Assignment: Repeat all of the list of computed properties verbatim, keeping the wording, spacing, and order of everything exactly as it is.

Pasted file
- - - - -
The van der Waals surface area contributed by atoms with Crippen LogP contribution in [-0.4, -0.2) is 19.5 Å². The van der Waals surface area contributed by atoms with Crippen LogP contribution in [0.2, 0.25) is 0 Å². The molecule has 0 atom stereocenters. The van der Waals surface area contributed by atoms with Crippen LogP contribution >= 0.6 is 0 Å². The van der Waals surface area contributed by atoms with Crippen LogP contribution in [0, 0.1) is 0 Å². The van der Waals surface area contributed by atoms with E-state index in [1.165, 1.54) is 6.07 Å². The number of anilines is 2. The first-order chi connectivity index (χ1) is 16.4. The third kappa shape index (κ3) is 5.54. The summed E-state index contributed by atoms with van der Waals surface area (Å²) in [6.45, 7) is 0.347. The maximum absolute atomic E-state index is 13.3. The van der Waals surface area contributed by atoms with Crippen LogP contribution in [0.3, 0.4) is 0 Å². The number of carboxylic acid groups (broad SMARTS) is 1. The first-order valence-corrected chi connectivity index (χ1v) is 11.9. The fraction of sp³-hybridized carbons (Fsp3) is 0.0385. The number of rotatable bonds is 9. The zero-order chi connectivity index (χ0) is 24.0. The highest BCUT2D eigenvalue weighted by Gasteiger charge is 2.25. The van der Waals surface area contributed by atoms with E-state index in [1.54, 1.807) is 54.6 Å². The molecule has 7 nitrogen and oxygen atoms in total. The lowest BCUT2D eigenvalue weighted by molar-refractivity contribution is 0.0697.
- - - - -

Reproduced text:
The van der Waals surface area contributed by atoms with Crippen LogP contribution in [-0.4, -0.2) is 19.5 Å². The van der Waals surface area contributed by atoms with Crippen LogP contribution in [0.2, 0.25) is 0 Å². The molecule has 0 atom stereocenters. The van der Waals surface area contributed by atoms with Crippen LogP contribution >= 0.6 is 0 Å². The van der Waals surface area contributed by atoms with Crippen LogP contribution in [0, 0.1) is 0 Å². The van der Waals surface area contributed by atoms with E-state index in [1.165, 1.54) is 6.07 Å². The number of anilines is 2. The first-order chi connectivity index (χ1) is 16.4. The third kappa shape index (κ3) is 5.54. The summed E-state index contributed by atoms with van der Waals surface area (Å²) in [6.45, 7) is 0.347. The maximum absolute atomic E-state index is 13.3. The van der Waals surface area contributed by atoms with Crippen LogP contribution in [0.3, 0.4) is 0 Å². The number of carboxylic acid groups (broad SMARTS) is 1. The first-order valence-corrected chi connectivity index (χ1v) is 11.9. The fraction of sp³-hybridized carbons (Fsp3) is 0.0385. The number of rotatable bonds is 9. The zero-order chi connectivity index (χ0) is 24.0. The highest BCUT2D eigenvalue weighted by Gasteiger charge is 2.25. The van der Waals surface area contributed by atoms with E-state index in [1.54, 1.807) is 54.6 Å². The molecule has 7 nitrogen and oxygen atoms in total. The lowest BCUT2D eigenvalue weighted by molar-refractivity contribution is 0.0697.